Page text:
The robust support for a population structure in the pottery data shows that some degree of homophily must have biased the transmission process, but this bias was confined within the single “package”, rather than affecting other aspects of the material culture. In other words similarity (or dissimilarity) of pottery style was not influencing the transmission process of personal ornaments and vice-versa. If this was the case, we should have observed a stronger agreement between in the spatio-temporal distribution of the two datasets, a pattern we failed to observe. Personal ornaments are often seen as group-identity markers, but the fact that our study appears to indicate a stronger role for isolation by distance in accounting for variation in ornaments suggests that this assumption may not be valid, or alternatively that these groups cross-cut the archaeological cultures traditionally recognised. Thus,while our study has provided strong evidence of population structure affecting patterns of cultural interaction, in this case at least the distinct patterns observed point to a modular, ‘package’ model. It has also shown that we can identify population structuring from the evidence of the archaeological record without continuing to attempt the fruitless task of correlating its patterns with past ethnolinguistic units.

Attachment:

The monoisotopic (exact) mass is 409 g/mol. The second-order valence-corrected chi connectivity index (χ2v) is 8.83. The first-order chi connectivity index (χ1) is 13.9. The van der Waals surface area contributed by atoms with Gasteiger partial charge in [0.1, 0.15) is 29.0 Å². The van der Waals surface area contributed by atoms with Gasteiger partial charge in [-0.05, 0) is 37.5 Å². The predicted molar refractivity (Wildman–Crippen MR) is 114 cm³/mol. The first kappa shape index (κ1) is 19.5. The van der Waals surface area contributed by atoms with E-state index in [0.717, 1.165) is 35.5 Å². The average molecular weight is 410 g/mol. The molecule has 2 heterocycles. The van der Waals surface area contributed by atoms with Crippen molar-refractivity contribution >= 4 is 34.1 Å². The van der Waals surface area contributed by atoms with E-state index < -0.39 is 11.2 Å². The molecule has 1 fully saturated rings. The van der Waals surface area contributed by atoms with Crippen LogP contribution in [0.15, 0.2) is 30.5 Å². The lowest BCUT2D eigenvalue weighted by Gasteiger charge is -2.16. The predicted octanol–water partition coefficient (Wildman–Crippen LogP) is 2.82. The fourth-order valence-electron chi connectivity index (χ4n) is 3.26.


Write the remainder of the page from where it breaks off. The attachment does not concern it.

pottery-ornament-neolithic-europe
Location of material culture (ornament and pottery) data of 361 Neolithic sites in central
Europe

A situation more interesting than Neolithic Europe for those following this blog will probably be the one on West Europe during the Bell Beaker expansion.

Regarding Iberia, I have already talked about the possibilities of “resurgence” after the arrival of Bell Beaker migrants, in this blog and in the Indo-European demic diffusion model.